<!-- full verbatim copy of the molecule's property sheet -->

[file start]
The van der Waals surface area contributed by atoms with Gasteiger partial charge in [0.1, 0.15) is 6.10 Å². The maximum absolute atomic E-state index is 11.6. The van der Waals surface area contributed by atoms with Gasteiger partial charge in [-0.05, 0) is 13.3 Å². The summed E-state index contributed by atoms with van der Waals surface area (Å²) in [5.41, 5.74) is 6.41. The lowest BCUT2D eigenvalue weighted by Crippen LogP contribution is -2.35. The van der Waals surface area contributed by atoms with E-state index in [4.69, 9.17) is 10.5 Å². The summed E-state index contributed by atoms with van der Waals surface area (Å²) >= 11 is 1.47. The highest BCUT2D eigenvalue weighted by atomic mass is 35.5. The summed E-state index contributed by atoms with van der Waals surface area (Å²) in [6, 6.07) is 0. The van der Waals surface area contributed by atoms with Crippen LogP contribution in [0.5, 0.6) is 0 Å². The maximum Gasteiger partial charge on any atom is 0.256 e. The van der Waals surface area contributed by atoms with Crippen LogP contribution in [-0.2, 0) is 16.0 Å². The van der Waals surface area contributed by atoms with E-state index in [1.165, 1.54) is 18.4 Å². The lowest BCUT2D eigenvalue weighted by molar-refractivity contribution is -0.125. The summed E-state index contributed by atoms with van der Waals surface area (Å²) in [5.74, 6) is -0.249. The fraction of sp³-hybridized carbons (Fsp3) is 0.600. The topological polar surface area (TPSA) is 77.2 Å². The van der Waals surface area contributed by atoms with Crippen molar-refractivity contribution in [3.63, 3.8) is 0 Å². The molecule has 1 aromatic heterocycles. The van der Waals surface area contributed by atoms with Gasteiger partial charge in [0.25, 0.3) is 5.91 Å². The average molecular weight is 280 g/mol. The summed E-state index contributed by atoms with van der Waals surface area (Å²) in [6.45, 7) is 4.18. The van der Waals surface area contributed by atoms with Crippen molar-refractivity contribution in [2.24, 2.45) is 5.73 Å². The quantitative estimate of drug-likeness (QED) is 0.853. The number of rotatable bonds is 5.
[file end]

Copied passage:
The van der Waals surface area contributed by atoms with Gasteiger partial charge in [0.1, 0.15) is 6.10 Å². The maximum absolute atomic E-state index is 11.6. The van der Waals surface area contributed by atoms with Gasteiger partial charge in [-0.05, 0) is 13.3 Å². The summed E-state index contributed by atoms with van der Waals surface area (Å²) in [5.41, 5.74) is 6.41. The lowest BCUT2D eigenvalue weighted by Crippen LogP contribution is -2.35. The van der Waals surface area contributed by atoms with E-state index in [4.69, 9.17) is 10.5 Å². The summed E-state index contributed by atoms with van der Waals surface area (Å²) >= 11 is 1.47. The highest BCUT2D eigenvalue weighted by atomic mass is 35.5. The summed E-state index contributed by atoms with van der Waals surface area (Å²) in [6, 6.07) is 0. The van der Waals surface area contributed by atoms with Crippen LogP contribution in [0.5, 0.6) is 0 Å². The maximum Gasteiger partial charge on any atom is 0.256 e. The van der Waals surface area contributed by atoms with Crippen LogP contribution in [-0.2, 0) is 16.0 Å². The van der Waals surface area contributed by atoms with E-state index in [1.165, 1.54) is 18.4 Å². The lowest BCUT2D eigenvalue weighted by molar-refractivity contribution is -0.125. The summed E-state index contributed by atoms with van der Waals surface area (Å²) in [5.74, 6) is -0.249. The fraction of sp³-hybridized carbons (Fsp3) is 0.600. The topological polar surface area (TPSA) is 77.2 Å². The van der Waals surface area contributed by atoms with Crippen molar-refractivity contribution in [3.63, 3.8) is 0 Å². The molecule has 1 aromatic heterocycles. The van der Waals surface area contributed by atoms with Gasteiger partial charge in [0.25, 0.3) is 5.91 Å². The average molecular weight is 280 g/mol. The summed E-state index contributed by atoms with van der Waals surface area (Å²) in [6.45, 7) is 4.18. The van der Waals surface area contributed by atoms with Crippen molar-refractivity contribution in [2.24, 2.45) is 5.73 Å². The quantitative estimate of drug-likeness (QED) is 0.853. The number of rotatable bonds is 5.